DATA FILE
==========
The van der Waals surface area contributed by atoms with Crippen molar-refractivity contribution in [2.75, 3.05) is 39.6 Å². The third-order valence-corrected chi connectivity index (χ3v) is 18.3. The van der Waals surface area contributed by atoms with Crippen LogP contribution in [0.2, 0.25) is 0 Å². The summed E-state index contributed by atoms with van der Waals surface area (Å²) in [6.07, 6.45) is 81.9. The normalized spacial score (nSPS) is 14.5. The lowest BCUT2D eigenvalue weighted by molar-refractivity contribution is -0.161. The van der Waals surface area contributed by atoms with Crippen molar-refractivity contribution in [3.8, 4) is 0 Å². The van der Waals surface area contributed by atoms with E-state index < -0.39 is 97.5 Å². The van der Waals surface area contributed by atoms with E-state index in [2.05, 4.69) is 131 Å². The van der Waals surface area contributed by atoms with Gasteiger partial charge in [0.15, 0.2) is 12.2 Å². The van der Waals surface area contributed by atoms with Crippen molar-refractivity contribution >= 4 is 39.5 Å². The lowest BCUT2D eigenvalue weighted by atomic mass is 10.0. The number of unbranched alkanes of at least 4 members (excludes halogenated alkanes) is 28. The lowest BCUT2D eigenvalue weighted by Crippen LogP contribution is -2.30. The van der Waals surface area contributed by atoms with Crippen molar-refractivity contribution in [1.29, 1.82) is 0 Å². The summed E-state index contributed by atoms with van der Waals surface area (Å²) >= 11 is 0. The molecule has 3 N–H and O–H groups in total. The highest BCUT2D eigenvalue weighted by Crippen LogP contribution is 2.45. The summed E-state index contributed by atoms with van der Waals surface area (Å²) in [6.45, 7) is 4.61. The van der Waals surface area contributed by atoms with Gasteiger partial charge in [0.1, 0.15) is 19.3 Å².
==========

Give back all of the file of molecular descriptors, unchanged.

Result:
The van der Waals surface area contributed by atoms with Crippen molar-refractivity contribution in [2.75, 3.05) is 39.6 Å². The third-order valence-corrected chi connectivity index (χ3v) is 18.3. The van der Waals surface area contributed by atoms with Crippen LogP contribution in [0.2, 0.25) is 0 Å². The summed E-state index contributed by atoms with van der Waals surface area (Å²) in [6.07, 6.45) is 81.9. The normalized spacial score (nSPS) is 14.5. The lowest BCUT2D eigenvalue weighted by molar-refractivity contribution is -0.161. The van der Waals surface area contributed by atoms with Crippen molar-refractivity contribution in [3.8, 4) is 0 Å². The van der Waals surface area contributed by atoms with E-state index < -0.39 is 97.5 Å². The van der Waals surface area contributed by atoms with E-state index in [2.05, 4.69) is 131 Å². The van der Waals surface area contributed by atoms with Gasteiger partial charge in [0.15, 0.2) is 12.2 Å². The van der Waals surface area contributed by atoms with Crippen molar-refractivity contribution >= 4 is 39.5 Å². The lowest BCUT2D eigenvalue weighted by atomic mass is 10.0. The number of unbranched alkanes of at least 4 members (excludes halogenated alkanes) is 28. The lowest BCUT2D eigenvalue weighted by Crippen LogP contribution is -2.30. The van der Waals surface area contributed by atoms with Crippen molar-refractivity contribution in [1.29, 1.82) is 0 Å². The summed E-state index contributed by atoms with van der Waals surface area (Å²) >= 11 is 0. The molecule has 3 N–H and O–H groups in total. The highest BCUT2D eigenvalue weighted by Crippen LogP contribution is 2.45. The summed E-state index contributed by atoms with van der Waals surface area (Å²) in [6.45, 7) is 4.61. The van der Waals surface area contributed by atoms with Gasteiger partial charge in [0.1, 0.15) is 19.3 Å².